By Mark J. Wilson
I am ashamed to admit it but I am a prisoner of the Oregon Department of Corrections (ODOC), serving a life sentence for a murder I committed on June 29, 1987, when I was just eighteen years old. There is nothing I can say to excuse or justify what I did. It was a senseless act. At that point in my life I was a heavy and regular user of methamphetamines. I did not think or care about the rights or feelings of other people. I made countless hurtful, destructive and life-altering choices that affected others. I justified and rationalized every bad thing I chose to do. There came a point when I no longer valued human life.
Shortly after my arrest, the enormity of what I had done consumed me. I was stricken with guilt and filled with disgust, not only for what I had done, but also for who I had become. I vowed to do everything I possibly could to change my life.
Upon my arrival at prison, I began to do all I could to understand how it became possible for me to take someone's life and how I could now change to become a caring person. I felt the need to try somehow to make up for what I had done and the pain I caused. Fortunately, when I entered the prison system fifteen years ago there were many mental health treatment and education programs available. I enrolled in them all. This was the beginning of what I later realized would be a life-long journey toward becoming a better, more compassionate person.
In 1998, I was scanning the bookshelf in my housing unit for something to read, when I came upon the book, A Path with Heart, by Jack Kornfield. I could not put it down. This was my first exposure to meditation and to Buddhist practice. I soon found my way to the prison's Buddhist Study Group, and I've been attending ever since.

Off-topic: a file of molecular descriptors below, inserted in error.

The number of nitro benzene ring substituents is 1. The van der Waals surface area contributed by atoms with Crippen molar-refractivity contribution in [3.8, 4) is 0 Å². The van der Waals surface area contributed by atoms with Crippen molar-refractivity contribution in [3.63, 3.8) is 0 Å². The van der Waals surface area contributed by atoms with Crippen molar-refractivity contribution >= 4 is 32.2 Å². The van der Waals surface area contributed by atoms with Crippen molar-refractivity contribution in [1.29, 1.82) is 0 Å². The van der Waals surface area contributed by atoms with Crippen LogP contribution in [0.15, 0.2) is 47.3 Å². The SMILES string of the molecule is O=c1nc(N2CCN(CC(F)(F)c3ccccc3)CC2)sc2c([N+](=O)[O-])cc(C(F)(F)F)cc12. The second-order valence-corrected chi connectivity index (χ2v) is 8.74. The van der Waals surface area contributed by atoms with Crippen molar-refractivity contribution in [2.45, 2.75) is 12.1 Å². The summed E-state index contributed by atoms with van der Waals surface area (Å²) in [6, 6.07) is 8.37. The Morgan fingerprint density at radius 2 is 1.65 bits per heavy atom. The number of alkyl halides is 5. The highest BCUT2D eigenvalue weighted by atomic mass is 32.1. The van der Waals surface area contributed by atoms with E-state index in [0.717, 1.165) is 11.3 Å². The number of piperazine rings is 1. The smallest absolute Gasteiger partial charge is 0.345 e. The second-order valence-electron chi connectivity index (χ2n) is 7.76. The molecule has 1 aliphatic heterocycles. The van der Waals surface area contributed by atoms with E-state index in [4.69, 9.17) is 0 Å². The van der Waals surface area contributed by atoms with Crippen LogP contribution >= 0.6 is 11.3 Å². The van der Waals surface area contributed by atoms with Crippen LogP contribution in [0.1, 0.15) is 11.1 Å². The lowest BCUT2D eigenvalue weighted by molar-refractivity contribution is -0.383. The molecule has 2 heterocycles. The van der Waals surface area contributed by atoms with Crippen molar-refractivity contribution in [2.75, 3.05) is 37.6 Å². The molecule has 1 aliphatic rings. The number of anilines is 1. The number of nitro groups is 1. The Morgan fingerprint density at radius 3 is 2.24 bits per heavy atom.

Within our Sangha, we study books written by many great teachers. Thich Nhat Hanh's teachings have been a steady presence, and each week throughout 1999 and 2000 we studied his book, For a Future to Be Possible. This was my introduction to the Five Mindfulness Trainings. They resonated with me because they typify the kind of life I strive to live today: a life of love, kindness, compassion, generosity, and deep respect for all life. They represent a life so utterly contrary to the life that led me to take another person's life.
Upon completion or For a Future to Be Possible our Sangha was blessed with the opportunity to receive transmission of the Five Mindfulness Trainings from Dharma teacher Lyn Fine on October 15, 2000. I jumped at the chance. Each month, following the transmission, our Sangha recites the Trainings together and discusses their application to our lives. Recently, we had the opportunity to renew our commitment to the Trainings by again receiving transmission from Lyn Fine and Jerry Braza.
I'm sure it comes as no surprise that prison is a place where suffering takes many forms and is always present. Because of this, it is also a place where many opportunities exist for prisoners to practice the Five Mindfulness Trainings in an effort to ease suffering. I have been greatly blessed during my incarceration with the opportunity to serve the prison community in a variety of capacities, including: inmate legal assistant, facilitator of a Victim Awareness and Empathy Development program, facilitator of an "at risk" youth crime prevention program, and hospice volunteer for terminally ill prisoners. These labors of love allow me to witness suffering from many different perspectives and to practice the Five Mindfulness Trainings in an attempt to ease that suffering. I cannot find words to express what a gift that is for me. Easing someone else's suffering brings deep meaning and purpose to my life and in turn, helps ease my own suffering. Though I wish l had learned these lessons fifteen years ago, I see that today my life is dramatically different than it was in 1987. I am deeply grateful to all of the wonderful teachers I have met throughout my incarceration and for their willingness to show me true loving kindness. Thank you one and all!
Mark James Wilson lives in Oregon and practices with his Sangha inside the prison, with the support of the Sangha outside the prison.